Fetching $5.75 million, Round Pond set auction record

Was Round Pond really worth the $5.75 million she brought at a Fasig-Tipton auction back in 2007?

There were two bidders that were embroiled in the heated exchanges that quickly led to that record figure. They were heavily-financed rivals. And not friendly ones at that.

Michael Matz trained Round Pond when she won the Breeders’ Cup Distaff.

Michael Matz trained Round Pond when she won the Breeders’ Cup Distaff.

The quick-paced bidding was between John Ferguson, the bloodstock manager for a sheikh from Saudi Arabia and Ireland’s equally-funded Coolmore Stud.

Ferguson had Round Pond for the sheikh’s and Darley’s Jonabell Farm when his bid of nearly $6 million was not topped by Coolmore, owned by a competing Saudi sheikh with equally deep pockets.

Round Pond had raced only 13 times before being retired with earnings of $1,998,700. Not making the $2 million figure might have been assuaged some by the gilt-edged $5.75 million auction number.

One of the trainers of the gentle bay was none other than Michael Matz, who had guided the ill-fated Barbaro to the 2006 Kentucky Derby championship . . . before the disaster in the Preakness Stakes had the nation captivated by the nightly news and those presentations of how the thoroughbred was doing in his struggle for survival against the effects of his shattered leg that was always threatened by laminitis.

Round Pond became such a celebrity when she won the Breeders’ Cup Distaff in 2006. Any thoroughbred whose arsenal of wins contains a Breeders’ Cup success gets the attention of breeders and owners across racing’s spectrum.

As the Fasig-Tipton auction neared, Round Pond’s attributes were placed in the sales guides for anyone interested to see.

Topped by the mention of the Breeders’ Cup Distaff win, her other important stakes victories included four others — one of those being the 2005 Grade I Acorn Stakes.

Ferguson told of his $6 million interest in Round Pond. “Any mare that wins a Breeders’ Cup is very special, and a mare by a top stallion (Awesome Again) out of a half-sister to three Group I or Grade I winners is obviously a really top prospect.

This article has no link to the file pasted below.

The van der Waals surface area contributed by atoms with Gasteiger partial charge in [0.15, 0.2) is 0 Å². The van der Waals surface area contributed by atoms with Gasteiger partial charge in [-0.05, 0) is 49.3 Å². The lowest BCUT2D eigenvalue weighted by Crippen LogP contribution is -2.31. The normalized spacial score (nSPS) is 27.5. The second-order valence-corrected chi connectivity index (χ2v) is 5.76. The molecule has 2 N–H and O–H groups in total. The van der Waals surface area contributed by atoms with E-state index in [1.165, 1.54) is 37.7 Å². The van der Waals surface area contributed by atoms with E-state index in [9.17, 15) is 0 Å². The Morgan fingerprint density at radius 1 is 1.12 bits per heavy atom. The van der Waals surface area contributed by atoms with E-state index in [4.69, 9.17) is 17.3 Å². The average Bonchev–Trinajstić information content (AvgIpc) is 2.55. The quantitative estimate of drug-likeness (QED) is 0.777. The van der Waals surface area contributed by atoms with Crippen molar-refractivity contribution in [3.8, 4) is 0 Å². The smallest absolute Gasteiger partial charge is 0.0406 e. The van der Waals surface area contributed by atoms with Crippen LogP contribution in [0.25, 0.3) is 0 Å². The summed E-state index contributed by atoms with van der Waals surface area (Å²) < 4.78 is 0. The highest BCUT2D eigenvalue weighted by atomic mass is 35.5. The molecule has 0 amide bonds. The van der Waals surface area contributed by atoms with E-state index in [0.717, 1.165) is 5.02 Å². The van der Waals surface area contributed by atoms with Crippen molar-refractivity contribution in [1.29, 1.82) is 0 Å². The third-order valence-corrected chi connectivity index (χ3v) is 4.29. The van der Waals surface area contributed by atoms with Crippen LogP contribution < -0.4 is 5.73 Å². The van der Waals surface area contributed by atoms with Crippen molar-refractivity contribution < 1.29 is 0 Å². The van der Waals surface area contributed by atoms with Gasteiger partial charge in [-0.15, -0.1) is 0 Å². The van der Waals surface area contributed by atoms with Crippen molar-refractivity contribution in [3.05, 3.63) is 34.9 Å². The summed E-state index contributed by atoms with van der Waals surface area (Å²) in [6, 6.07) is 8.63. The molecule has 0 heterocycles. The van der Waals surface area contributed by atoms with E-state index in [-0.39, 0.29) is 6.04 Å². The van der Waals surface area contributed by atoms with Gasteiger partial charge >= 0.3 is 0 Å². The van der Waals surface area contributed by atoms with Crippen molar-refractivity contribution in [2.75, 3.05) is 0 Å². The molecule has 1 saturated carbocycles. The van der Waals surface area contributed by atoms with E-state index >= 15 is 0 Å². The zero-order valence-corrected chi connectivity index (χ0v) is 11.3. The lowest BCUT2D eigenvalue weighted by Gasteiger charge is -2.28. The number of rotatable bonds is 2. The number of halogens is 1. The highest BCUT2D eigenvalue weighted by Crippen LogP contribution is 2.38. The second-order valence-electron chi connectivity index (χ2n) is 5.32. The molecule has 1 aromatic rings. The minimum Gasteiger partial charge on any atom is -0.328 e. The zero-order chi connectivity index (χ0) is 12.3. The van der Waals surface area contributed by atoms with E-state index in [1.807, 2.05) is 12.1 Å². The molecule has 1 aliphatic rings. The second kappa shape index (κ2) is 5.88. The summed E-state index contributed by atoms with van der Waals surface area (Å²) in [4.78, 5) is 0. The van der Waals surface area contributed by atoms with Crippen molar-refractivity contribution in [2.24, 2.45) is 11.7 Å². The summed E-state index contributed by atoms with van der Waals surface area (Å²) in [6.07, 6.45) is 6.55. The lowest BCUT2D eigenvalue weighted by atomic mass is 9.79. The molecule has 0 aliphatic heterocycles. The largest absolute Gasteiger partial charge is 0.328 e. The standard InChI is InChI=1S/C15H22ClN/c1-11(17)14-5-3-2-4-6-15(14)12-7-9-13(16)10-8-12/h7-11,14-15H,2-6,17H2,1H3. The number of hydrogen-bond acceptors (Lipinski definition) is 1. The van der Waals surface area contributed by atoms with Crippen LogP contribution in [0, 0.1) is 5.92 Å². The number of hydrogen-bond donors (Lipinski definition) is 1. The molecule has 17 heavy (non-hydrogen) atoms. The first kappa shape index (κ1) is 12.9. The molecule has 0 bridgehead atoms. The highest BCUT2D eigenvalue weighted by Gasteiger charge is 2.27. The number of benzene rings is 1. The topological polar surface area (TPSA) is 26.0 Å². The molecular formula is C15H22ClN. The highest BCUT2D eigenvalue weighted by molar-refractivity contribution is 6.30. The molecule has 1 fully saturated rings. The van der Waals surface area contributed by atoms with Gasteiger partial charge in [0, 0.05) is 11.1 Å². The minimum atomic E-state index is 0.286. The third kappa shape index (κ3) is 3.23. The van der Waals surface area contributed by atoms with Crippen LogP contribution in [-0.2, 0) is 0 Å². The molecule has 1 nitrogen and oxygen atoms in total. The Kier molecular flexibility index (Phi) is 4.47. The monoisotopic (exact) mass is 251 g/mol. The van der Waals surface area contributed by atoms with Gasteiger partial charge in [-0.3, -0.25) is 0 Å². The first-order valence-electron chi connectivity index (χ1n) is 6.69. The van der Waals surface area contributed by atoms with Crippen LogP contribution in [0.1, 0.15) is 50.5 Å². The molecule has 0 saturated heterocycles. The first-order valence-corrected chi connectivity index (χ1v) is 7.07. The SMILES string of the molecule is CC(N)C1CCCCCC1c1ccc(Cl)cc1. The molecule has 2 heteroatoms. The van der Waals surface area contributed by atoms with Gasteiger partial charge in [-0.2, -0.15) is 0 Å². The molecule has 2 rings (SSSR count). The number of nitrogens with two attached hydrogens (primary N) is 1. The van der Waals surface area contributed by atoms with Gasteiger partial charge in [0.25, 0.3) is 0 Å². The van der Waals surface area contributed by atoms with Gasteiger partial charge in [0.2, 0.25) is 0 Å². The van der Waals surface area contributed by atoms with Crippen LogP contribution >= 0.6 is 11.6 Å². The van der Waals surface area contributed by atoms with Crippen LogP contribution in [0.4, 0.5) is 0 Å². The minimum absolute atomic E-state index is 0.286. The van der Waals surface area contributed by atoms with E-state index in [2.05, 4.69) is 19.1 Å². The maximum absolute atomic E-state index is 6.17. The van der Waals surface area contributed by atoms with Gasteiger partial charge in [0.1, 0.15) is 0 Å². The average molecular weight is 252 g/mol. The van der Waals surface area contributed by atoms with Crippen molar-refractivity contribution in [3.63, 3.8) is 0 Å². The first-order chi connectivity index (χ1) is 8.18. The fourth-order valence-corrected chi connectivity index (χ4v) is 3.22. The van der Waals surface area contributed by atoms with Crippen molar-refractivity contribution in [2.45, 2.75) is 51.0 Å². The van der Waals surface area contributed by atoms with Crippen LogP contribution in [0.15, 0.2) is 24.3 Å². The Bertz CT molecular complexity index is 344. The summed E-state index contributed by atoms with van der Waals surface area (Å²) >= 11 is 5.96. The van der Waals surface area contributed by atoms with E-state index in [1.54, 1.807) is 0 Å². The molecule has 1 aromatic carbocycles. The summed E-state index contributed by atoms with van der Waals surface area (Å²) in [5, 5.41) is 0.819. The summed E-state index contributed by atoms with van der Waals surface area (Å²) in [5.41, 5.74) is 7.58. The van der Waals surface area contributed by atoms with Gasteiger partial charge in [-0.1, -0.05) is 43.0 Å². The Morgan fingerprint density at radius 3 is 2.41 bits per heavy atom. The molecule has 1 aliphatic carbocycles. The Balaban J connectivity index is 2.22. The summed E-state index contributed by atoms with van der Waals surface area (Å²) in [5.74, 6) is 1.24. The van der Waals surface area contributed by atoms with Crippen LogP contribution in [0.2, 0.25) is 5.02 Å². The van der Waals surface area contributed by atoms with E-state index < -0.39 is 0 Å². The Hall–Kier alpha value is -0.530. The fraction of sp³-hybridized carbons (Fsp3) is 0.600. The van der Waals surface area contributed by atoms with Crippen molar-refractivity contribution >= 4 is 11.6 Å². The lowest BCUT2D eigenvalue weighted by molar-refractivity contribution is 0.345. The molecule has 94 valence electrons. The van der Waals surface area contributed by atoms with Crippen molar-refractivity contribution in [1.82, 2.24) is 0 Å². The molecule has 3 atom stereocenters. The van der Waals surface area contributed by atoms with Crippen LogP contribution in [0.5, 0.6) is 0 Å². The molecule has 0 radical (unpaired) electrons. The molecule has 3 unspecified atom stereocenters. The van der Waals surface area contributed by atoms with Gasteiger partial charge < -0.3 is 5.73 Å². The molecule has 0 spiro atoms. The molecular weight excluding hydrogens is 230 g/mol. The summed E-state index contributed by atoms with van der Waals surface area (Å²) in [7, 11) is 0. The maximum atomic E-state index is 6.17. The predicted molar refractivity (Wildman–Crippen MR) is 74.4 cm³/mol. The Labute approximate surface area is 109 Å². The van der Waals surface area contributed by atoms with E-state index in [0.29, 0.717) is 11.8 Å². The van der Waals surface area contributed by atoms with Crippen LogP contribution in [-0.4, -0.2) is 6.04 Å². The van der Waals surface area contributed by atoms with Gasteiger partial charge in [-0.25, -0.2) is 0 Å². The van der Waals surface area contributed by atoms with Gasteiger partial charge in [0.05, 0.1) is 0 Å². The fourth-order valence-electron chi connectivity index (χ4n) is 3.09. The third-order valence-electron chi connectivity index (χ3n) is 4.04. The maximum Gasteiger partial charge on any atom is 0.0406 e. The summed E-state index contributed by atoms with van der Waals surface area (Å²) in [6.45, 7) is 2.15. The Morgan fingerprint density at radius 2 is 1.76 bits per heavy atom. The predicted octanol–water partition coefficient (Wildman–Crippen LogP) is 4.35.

“It’s a lot of money to pay, but if you want to buy the best mares you have to bid more than everybody else thinks they’re worth.”

When she was competing in those 13 lifetime races, Round Pond, was owned by Rick Porter at Fox Hill Farms and trained by John Servis and Matz.

Even with her showy success in winning the four graded stakes before the Breeders’ Cup Distaff, Round Pond’s competition that afternoon was such stiff stuff that she was sent out at odds of 14-1, handsomely repaying her backers for their trust in her and trainer Matz.

Rick Porter had purchased her in 2003 at a Keeneland auction of yearlings for $105,000.

Porter and his consultants had studied her family tree and seen such esteemed colts as Northern Dancer, Mr. Prospector, Nijinsky, Native Dancer, Nasrullah, Raise A Native, and Blushing Groom in her background. In fact, Northern Dancer appeared as a sire on both her father’s and mother’s family tree.

After a messy maiden debut where she had to deal with heavy traffic and a wide trip, Round Pond won in her second race. It was at Oaklawn Park in Hot Springs, Arkansas in a $32,000 heat at six furlongs.

Without mishap in that second outing, she pulled away to win comfortably by eight lengths. She was being trained by Jefferson County’s John Servis at that time in her just-beginning career.

Servis was also her trainer when she prevailed in the Acorn Stakes at age three.

Matz became her trainer along the way and in 2006 he had guided her path through the win in the Breeders’ Cup Distaff.

Barbaro had to flash into Matz’s mind as he watched Round Pond win the Distaff . . . because two horses in the race “broke down” with leg injuries and one had to be euthanized on the track.

In the winner’s circle that day, Matz saids, “Nobody here wants to see such a tragic circumstance. You feel heartbroken for it.”

Then the questions began to settle more on Round Pond’s performace. “She came in to this race better than any other for me. She’s a really good filly. She’s a champion.”

The well-behaved and demure bay was retired to Fox Hill Farms in April of 2007. Her career record showed 13 races with seven wins, two seconds, and three thirds. Along with her victory in the Acorn at age three, there were also wins that year in the Fantasy Stakes and Honeybee Stakes.

Ferguson had outbid his rivals because his bosses at Darley Stud speculated on her value as a broodmare.

If her progeny inherit her willing disposition, cooperative ways, and on-track talents, then Darley will have made a sound investment.

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